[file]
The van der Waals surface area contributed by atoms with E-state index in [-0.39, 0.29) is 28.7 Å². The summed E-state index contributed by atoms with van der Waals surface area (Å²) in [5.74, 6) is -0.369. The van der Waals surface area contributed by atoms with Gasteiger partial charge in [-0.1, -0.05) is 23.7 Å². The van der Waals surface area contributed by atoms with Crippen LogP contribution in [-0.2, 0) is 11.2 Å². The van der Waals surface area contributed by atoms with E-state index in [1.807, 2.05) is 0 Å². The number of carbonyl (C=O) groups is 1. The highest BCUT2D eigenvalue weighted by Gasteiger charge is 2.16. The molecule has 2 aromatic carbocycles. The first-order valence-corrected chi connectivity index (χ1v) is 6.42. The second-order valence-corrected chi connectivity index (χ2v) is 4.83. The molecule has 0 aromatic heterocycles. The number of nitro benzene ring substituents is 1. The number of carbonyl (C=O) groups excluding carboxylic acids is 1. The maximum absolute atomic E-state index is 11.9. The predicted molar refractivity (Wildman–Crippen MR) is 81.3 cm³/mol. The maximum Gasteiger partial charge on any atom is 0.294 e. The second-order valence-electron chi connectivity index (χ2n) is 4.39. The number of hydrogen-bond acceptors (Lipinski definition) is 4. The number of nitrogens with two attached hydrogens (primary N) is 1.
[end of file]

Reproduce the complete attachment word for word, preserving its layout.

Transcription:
The van der Waals surface area contributed by atoms with E-state index in [-0.39, 0.29) is 28.7 Å². The summed E-state index contributed by atoms with van der Waals surface area (Å²) in [5.74, 6) is -0.369. The van der Waals surface area contributed by atoms with Gasteiger partial charge in [-0.1, -0.05) is 23.7 Å². The van der Waals surface area contributed by atoms with Crippen LogP contribution in [-0.2, 0) is 11.2 Å². The van der Waals surface area contributed by atoms with E-state index in [1.807, 2.05) is 0 Å². The number of carbonyl (C=O) groups is 1. The highest BCUT2D eigenvalue weighted by Gasteiger charge is 2.16. The molecule has 2 aromatic carbocycles. The first-order valence-corrected chi connectivity index (χ1v) is 6.42. The second-order valence-corrected chi connectivity index (χ2v) is 4.83. The molecule has 0 aromatic heterocycles. The number of nitro benzene ring substituents is 1. The number of carbonyl (C=O) groups excluding carboxylic acids is 1. The maximum absolute atomic E-state index is 11.9. The predicted molar refractivity (Wildman–Crippen MR) is 81.3 cm³/mol. The maximum Gasteiger partial charge on any atom is 0.294 e. The second-order valence-electron chi connectivity index (χ2n) is 4.39. The number of hydrogen-bond acceptors (Lipinski definition) is 4. The number of nitrogens with two attached hydrogens (primary N) is 1.